This patient’s presentation is consistent with a left-sided hydrocele. The diagnosis of hydrocele is confirmed through a positive illumination test and a scrotal ultrasound, which can differentiate solid masses from fluid.
Hydrocele often occurs due to failed obliteration of the processus vaginalis, the communication between the tunica vaginalis and the peritoneum. Fluid, such as serous fluid, blood (hematocele), or sperm (spermatocele), accumulates in the tunica vaginalis of the scrotum, resulting in the enlarged appearance. Hydrocele is often associated with indirect inguinal hernia. Surgery is indicated to close the patent processus vaginalis.
Galejs discusses the diagnosis and management of scrotal abnormalities. In evaluating such patients, physical examination should include inspection and palpation of the abdomen, testes, epididymis, scrotum, and inguinal region. Urinalysis should routinely be performed; however, scrotal imaging such as ultrasound should only be pursued when the diagnosis remains unclear after initial evaluation.
Lao et al. address the management of hydrocele in very young patients, concluding that hydroceles are relatively common in infants and often resolve without operative intervention. As a general rule, hydroceles should be expected to resolve by 1 year of age. After this time period, surgery should be pursued to close a persistent patent processus vaginalis and thereby decrease the risk of future complications such as inguinal hernias.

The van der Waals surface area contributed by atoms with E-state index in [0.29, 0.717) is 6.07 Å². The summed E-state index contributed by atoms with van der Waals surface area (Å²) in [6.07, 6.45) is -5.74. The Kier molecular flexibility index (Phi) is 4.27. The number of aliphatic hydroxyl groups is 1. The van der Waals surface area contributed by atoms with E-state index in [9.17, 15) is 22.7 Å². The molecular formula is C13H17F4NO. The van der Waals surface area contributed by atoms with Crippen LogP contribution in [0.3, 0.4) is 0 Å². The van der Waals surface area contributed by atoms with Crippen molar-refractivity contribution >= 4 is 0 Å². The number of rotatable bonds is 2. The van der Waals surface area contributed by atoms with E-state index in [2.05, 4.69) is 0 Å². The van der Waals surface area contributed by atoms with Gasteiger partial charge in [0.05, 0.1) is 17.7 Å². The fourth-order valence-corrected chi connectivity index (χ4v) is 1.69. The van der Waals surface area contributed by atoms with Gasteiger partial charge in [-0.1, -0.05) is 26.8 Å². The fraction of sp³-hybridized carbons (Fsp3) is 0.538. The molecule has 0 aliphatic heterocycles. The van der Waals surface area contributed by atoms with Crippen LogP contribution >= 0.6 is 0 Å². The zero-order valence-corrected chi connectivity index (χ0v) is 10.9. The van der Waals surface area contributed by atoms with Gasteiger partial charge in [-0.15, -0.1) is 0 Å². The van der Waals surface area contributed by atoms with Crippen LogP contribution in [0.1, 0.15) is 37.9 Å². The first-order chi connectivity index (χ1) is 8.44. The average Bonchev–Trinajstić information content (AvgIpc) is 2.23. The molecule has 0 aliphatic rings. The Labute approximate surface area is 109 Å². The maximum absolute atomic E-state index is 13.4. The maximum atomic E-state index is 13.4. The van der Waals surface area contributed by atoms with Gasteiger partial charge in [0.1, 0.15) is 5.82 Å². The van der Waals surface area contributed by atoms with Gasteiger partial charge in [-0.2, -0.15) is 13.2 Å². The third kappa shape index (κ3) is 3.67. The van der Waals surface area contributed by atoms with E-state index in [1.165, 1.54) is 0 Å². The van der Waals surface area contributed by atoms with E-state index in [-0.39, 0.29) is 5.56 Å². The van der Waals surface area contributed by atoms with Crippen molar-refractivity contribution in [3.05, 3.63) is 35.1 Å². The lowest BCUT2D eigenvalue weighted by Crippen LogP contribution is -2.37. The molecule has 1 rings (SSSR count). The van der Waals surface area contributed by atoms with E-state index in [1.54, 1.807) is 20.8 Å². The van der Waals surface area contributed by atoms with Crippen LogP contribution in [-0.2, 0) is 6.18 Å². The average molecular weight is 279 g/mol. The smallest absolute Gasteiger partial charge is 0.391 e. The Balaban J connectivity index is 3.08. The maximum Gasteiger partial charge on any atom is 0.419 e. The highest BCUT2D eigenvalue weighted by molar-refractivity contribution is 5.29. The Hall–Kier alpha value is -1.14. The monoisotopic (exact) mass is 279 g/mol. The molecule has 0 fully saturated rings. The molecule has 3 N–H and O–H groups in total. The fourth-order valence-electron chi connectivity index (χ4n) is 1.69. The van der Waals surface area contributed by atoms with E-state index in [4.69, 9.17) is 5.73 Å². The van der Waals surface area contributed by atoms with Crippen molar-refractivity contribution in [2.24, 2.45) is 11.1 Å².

Illustration A depicts a positive transillumination test demonstrating the presence of hydrocele. Illustration B shows the appearance of hydrocele on ultrasound.
Answer 1: These tumor markers would be useful in the diagnosis of a testicular tumor; generally one or both would be expected to be increased, depending on the type of tumor present.
Answer 3: This finding is consistent with testicular torsion, which would present with a sudden onset of acute testicular pain.
Answer 4: Serum testosterone levels would not be expected to be disturbed by a hydrocele.
Answer 5: No abnormalities would be anticipated on urinalysis, therefore, it is unlikely to be helpful.
Galejs LE. Diagnosis and treatment of the acute scrotum. Am Fam Physician. 1999 Feb 15;59(4):817-24.
PMID:10068706 (Link to Abstract)
Lao OB, Fitzgibbons RJ Jr, Cusick RA. Pediatric inguinal hernias, hydroceles, and undescended testicles. Surg Clin North Am. 2012 Jun;92(3):487-504, vii.
PMID:22595705 (Link to Abstract)